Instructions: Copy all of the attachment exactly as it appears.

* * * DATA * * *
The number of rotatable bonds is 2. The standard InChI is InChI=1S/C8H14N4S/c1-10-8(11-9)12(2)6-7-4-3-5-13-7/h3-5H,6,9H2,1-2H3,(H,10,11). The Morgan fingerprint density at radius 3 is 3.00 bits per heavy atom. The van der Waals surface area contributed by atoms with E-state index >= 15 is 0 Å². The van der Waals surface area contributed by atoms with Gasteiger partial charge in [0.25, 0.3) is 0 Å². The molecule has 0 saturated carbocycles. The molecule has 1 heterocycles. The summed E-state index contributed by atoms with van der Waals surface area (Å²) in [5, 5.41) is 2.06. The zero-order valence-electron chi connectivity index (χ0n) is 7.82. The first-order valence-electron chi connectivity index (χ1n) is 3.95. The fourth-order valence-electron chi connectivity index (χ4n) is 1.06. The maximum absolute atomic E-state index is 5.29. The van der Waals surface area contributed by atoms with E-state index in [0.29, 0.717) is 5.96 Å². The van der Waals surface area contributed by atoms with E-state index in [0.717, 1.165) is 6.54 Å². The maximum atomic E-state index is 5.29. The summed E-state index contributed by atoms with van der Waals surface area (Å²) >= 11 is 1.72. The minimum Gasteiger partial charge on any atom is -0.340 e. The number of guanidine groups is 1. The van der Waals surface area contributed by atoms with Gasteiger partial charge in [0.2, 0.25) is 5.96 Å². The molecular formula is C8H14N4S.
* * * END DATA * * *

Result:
The number of rotatable bonds is 2. The standard InChI is InChI=1S/C8H14N4S/c1-10-8(11-9)12(2)6-7-4-3-5-13-7/h3-5H,6,9H2,1-2H3,(H,10,11). The Morgan fingerprint density at radius 3 is 3.00 bits per heavy atom. The van der Waals surface area contributed by atoms with E-state index >= 15 is 0 Å². The van der Waals surface area contributed by atoms with Gasteiger partial charge in [0.25, 0.3) is 0 Å². The molecule has 0 saturated carbocycles. The molecule has 1 heterocycles. The summed E-state index contributed by atoms with van der Waals surface area (Å²) in [5, 5.41) is 2.06. The zero-order valence-electron chi connectivity index (χ0n) is 7.82. The first-order valence-electron chi connectivity index (χ1n) is 3.95. The fourth-order valence-electron chi connectivity index (χ4n) is 1.06. The maximum absolute atomic E-state index is 5.29. The van der Waals surface area contributed by atoms with E-state index in [0.29, 0.717) is 5.96 Å². The van der Waals surface area contributed by atoms with E-state index in [0.717, 1.165) is 6.54 Å². The maximum atomic E-state index is 5.29. The summed E-state index contributed by atoms with van der Waals surface area (Å²) >= 11 is 1.72. The minimum Gasteiger partial charge on any atom is -0.340 e. The number of guanidine groups is 1. The van der Waals surface area contributed by atoms with Gasteiger partial charge in [0.2, 0.25) is 5.96 Å². The molecular formula is C8H14N4S.